Topographic and Habitat Use by Sympatric Barbary Sheep and Mule Deer in Palo Duro Canyon, Texas
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CitationSimpson, C. D., & Gray, G. G. (1983). Topographic and habitat use by sympatric Barbary sheep and mule deer in Palo Duro Canyon, Texas. Journal of Range Management, 36(2), 190-194.
PublisherSociety for Range Management
JournalJournal of Range Management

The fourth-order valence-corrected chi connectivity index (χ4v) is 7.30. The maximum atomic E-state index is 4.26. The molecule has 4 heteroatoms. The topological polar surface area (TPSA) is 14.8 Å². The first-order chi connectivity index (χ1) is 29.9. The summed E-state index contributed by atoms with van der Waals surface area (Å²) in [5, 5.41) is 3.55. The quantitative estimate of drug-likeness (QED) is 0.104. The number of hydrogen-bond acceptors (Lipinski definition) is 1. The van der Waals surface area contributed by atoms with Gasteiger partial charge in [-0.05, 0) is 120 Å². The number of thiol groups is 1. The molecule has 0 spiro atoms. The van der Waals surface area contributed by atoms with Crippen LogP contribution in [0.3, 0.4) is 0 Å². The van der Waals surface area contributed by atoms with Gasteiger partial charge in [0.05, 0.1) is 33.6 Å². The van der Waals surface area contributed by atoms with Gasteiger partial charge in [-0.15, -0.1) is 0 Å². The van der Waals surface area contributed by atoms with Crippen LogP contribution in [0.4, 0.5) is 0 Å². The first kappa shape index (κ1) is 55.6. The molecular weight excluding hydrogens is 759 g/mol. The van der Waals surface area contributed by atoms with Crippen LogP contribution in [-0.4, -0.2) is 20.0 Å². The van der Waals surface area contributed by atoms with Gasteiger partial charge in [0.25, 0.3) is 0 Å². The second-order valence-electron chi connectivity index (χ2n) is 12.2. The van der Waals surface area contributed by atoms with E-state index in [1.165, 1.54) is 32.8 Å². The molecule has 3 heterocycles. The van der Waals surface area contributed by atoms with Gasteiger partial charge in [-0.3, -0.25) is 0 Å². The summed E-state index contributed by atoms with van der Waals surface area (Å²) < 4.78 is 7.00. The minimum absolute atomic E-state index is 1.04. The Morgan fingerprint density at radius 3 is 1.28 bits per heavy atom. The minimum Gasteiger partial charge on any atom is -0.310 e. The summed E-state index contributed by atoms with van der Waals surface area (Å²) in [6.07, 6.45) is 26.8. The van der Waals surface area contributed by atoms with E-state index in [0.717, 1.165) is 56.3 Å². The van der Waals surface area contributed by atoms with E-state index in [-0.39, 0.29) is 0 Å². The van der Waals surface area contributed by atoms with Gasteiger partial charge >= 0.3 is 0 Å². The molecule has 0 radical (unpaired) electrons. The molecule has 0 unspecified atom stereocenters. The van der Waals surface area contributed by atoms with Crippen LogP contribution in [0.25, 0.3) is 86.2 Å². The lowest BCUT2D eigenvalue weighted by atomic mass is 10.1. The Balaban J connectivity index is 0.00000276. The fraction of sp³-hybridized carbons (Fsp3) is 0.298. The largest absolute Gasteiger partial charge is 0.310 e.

AbstractThe topographic distribution of sympatric populations of Barbary sheep and mule deer was studied in the Dry Creek branch (65 km2) of Palo Duro Canyon in the central Texas Panhandle from February 1977 through January 1979. Each of 529 Barbary sheep sightings and 337 mule deer sightings were recorded by topographic level and nonparmetric tests were used to evaluate the null hypothesis of no significant difference in distribution between Barbary sheep and mule deer in topographic level or habitat type. There was no significant difference between species in spatial usage on a monthly basis when sightings on Bluff Sites were compared with those on Level Sites. When sightings on High Sites were compared with those on Low Sites, distributional patterns were significantly different only for February and November. There were significant seasonal differences between species in distribution by habitat type during the autumn and spring, but the aggregate distribution of sightings suggested that overall usage of space was not significantly different. These findings, when considered with the results of comparative diet studies, indicate the possibility of competition for mutally preferred forage plants. Other implications are also discussed.